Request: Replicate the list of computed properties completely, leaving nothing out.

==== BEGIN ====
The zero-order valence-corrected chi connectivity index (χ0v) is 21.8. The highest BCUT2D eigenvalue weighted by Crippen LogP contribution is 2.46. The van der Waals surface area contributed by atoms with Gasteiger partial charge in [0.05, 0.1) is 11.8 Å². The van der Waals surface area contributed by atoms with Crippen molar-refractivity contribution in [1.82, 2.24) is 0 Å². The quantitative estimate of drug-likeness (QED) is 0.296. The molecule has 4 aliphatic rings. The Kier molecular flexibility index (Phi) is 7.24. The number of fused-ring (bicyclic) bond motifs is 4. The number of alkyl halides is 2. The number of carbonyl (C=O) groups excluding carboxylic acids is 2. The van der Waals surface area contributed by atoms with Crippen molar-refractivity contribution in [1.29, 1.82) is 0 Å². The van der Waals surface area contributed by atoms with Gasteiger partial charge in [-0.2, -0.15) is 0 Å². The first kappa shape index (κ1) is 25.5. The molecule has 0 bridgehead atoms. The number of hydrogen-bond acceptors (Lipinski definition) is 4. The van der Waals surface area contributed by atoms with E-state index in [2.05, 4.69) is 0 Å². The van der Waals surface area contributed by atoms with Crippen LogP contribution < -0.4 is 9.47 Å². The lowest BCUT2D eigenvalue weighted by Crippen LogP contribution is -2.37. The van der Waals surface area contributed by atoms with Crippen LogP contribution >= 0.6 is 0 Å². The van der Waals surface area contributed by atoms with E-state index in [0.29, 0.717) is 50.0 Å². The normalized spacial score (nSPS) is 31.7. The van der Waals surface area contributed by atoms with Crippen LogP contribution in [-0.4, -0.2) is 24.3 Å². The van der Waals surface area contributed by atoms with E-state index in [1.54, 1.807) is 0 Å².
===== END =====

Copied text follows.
The zero-order valence-corrected chi connectivity index (χ0v) is 21.8. The highest BCUT2D eigenvalue weighted by Crippen LogP contribution is 2.46. The van der Waals surface area contributed by atoms with Gasteiger partial charge in [0.05, 0.1) is 11.8 Å². The van der Waals surface area contributed by atoms with Crippen molar-refractivity contribution in [1.82, 2.24) is 0 Å². The quantitative estimate of drug-likeness (QED) is 0.296. The molecule has 4 aliphatic rings. The Kier molecular flexibility index (Phi) is 7.24. The number of fused-ring (bicyclic) bond motifs is 4. The number of alkyl halides is 2. The number of carbonyl (C=O) groups excluding carboxylic acids is 2. The van der Waals surface area contributed by atoms with Crippen molar-refractivity contribution in [1.29, 1.82) is 0 Å². The van der Waals surface area contributed by atoms with Gasteiger partial charge in [-0.2, -0.15) is 0 Å². The first kappa shape index (κ1) is 25.5. The molecule has 0 bridgehead atoms. The number of hydrogen-bond acceptors (Lipinski definition) is 4. The van der Waals surface area contributed by atoms with E-state index in [2.05, 4.69) is 0 Å². The van der Waals surface area contributed by atoms with Crippen LogP contribution < -0.4 is 9.47 Å². The lowest BCUT2D eigenvalue weighted by Crippen LogP contribution is -2.37. The van der Waals surface area contributed by atoms with Crippen LogP contribution >= 0.6 is 0 Å². The van der Waals surface area contributed by atoms with E-state index in [0.29, 0.717) is 50.0 Å². The normalized spacial score (nSPS) is 31.7. The van der Waals surface area contributed by atoms with Crippen LogP contribution in [-0.4, -0.2) is 24.3 Å². The van der Waals surface area contributed by atoms with E-state index in [1.54, 1.807) is 0 Å².